Conflict of interest: Nothing to report.
Predicted costs of iron-chelators in myelodysplastic syndromes: A 10-year analysis based on actual prevalence and red cell transfusion rates†
Version of Record online: 26 APR 2011
Copyright © 2011 Wiley-Liss, Inc.
American Journal of Hematology
Volume 86, Issue 5, pages 406–410, May 2011
How to Cite
Durairaj, S., Chew, S., Hyslop, A., Keenan, N., Groves, M. J. and Tauro, S. (2011), Predicted costs of iron-chelators in myelodysplastic syndromes: A 10-year analysis based on actual prevalence and red cell transfusion rates. Am. J. Hematol., 86: 406–410. doi: 10.1002/ajh.22001
- Issue online: 26 APR 2011
- Version of Record online: 26 APR 2011
- Accepted manuscript online: 8 FEB 2011 03:25PM EST
- Manuscript Accepted: 25 JAN 2011
- Manuscript Received: 21 JAN 2011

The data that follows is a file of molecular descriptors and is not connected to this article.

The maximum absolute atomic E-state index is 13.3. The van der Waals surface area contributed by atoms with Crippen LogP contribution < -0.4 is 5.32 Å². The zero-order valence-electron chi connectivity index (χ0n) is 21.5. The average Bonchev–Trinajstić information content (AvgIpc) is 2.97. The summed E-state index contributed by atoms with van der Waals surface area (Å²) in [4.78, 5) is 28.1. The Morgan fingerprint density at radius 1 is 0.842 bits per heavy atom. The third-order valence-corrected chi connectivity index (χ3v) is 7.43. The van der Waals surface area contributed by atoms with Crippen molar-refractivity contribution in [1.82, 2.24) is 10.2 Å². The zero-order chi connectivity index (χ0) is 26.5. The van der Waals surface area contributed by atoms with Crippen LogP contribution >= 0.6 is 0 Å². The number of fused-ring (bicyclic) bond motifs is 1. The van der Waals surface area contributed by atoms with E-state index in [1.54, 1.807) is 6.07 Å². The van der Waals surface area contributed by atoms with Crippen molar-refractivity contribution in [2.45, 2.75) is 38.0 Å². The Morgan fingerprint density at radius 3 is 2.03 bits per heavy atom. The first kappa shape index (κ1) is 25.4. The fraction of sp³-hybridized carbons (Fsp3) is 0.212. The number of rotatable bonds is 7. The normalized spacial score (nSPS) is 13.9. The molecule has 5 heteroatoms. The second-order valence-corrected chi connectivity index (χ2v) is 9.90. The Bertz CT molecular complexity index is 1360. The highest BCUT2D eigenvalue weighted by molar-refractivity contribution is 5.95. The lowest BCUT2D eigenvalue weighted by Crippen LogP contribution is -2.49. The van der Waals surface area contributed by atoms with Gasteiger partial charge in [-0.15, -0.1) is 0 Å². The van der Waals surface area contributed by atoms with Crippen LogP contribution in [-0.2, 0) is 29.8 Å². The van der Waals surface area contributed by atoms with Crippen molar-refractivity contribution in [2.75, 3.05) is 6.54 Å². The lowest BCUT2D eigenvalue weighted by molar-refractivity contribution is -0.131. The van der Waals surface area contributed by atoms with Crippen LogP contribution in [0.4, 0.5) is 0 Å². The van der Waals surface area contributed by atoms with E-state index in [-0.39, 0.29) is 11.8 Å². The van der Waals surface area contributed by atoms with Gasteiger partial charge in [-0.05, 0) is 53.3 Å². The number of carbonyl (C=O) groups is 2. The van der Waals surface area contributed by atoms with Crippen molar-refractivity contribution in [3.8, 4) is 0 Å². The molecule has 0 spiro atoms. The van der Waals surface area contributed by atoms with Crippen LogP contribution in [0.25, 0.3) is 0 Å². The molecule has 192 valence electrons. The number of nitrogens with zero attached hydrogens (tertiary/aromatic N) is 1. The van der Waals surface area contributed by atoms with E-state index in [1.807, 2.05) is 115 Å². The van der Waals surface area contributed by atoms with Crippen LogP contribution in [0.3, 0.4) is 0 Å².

Consideration of iron-chelation (IC) in transfusion-dependent patients is recommended in most clinical-practice guidelines on myelodysplastic syndromes (MDS). The financial impact of IC on health-care systems is predicted through economic modeling, but an analysis based on actual prevalence is lacking. Here, we have investigated the potential drug-costs and need for IC in a cohort of 189 United Kingdom-based MDS patients diagnosed from 2000 to 2010. Patients with low or intermediate-1 IPSS scores were identified as eligible for IC if ≥24 red cell units (RCU) had been transfused over 12 consecutive months or the transfusion-intensity averaged ≥2 RCU per month. Drug-costs were calculated from the time patients qualified for IC until death or last follow-up. In 159 patients with low/intermediate-1 MDS, survival was superior with a low IPSS score (P = 0.014), age <70 years (P = 0.043), transfusion-independence at diagnosis (P = 0.0056) and transfusion-intensity of <2 RCU per month (P = 0.009). Reflecting the time elapsed since diagnosis, longer survival was observed with a cumulative red cell load of ≥75 U (P = 0.046). By logistic-regression analysis, transfusion-intensity independently predicted survival (P = 0.0035) in low and intermediate-1 risk MDS patients. Forty-one patients fulfilled criteria for consideration of IC. Of these, 6 patients died within 1 month; 35 patients survived for a median of 16 months (range 1–61). Had patients commenced IC, the anticipated drug-costs alone would have been ∼$526,880–$2,064,800 over 10 years. The lack of association between cumulative transfusion-load and survival calls for a prospective evaluation of the cost-utility of IC in patients surviving long-term, to enable evidence-based recommendations in MDS management. Am. J. Hematol.86:406–410, 2011. © 2011 Wiley-Liss, Inc.